DNA is a fabulous molecule. I wouldn't be where I am without it. Obviously, anything with the ability to make everything from seaweed to the King of Sweden has a lot of potential, so it's no surprise to find people making computers out of the stuff. The latest effort has made a general-purpose computing engine out of the stuff, at least in theory, and while it's still far too much trouble to cook up a word processor in organic gunk one still gets that shivery feeling that we're about to kick off yet another deep revolution in the way we live in this world.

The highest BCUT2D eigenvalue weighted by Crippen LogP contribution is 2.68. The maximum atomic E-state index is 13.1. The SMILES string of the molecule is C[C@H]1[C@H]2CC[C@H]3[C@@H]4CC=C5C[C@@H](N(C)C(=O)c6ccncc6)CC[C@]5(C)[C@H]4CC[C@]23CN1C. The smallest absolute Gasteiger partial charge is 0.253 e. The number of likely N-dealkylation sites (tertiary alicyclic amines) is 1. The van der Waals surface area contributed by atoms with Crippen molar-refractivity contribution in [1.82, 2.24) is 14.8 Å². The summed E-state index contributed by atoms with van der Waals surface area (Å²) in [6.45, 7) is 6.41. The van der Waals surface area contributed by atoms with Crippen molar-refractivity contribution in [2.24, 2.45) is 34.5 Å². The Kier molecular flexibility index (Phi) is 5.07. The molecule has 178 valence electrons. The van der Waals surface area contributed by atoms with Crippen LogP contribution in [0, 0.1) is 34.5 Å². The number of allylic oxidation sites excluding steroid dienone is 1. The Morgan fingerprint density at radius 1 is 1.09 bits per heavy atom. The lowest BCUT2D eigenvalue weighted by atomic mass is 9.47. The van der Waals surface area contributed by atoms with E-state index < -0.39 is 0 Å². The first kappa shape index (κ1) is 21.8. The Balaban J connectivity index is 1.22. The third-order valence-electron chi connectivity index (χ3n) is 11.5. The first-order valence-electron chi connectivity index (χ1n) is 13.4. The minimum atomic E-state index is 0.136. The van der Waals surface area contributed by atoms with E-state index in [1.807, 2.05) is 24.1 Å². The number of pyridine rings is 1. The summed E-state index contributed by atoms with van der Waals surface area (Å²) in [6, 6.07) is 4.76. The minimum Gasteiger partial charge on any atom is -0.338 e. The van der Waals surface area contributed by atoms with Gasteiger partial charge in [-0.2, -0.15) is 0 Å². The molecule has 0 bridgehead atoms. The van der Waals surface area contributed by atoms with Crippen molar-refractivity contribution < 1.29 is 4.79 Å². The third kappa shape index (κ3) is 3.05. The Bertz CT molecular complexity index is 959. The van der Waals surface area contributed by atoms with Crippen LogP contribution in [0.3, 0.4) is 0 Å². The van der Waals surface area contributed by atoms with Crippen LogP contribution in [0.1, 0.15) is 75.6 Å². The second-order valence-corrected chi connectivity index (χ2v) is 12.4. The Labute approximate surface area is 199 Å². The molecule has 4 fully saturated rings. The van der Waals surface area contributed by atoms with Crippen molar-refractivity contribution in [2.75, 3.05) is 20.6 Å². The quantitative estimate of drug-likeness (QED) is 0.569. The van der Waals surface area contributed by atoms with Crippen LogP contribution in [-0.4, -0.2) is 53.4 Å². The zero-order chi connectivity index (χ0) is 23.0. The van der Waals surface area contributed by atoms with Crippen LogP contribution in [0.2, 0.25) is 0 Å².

I hope someone's keeping an eye on the crossover between DNA programming and the work done in understanding how changes in DNA result in new species. There's a lot we don't understand about the way evolution actually happens, and some evidence suggesting that the DNA replication mechanism has the ability to code not only mutations but the conditions under which they were successful. If similar conditions turn up again, then the mutation gets retried -- at least, that's one theory.
Instinctively, it seems that discoveries in DNA computing should shed light on what's going on in DNA evolutionary biology -- and vice versa. Science is often very bad at cross-disciplinary collaboration: I do hope that's not happening here. The benefits for both fields from sharing data could be extraordinary.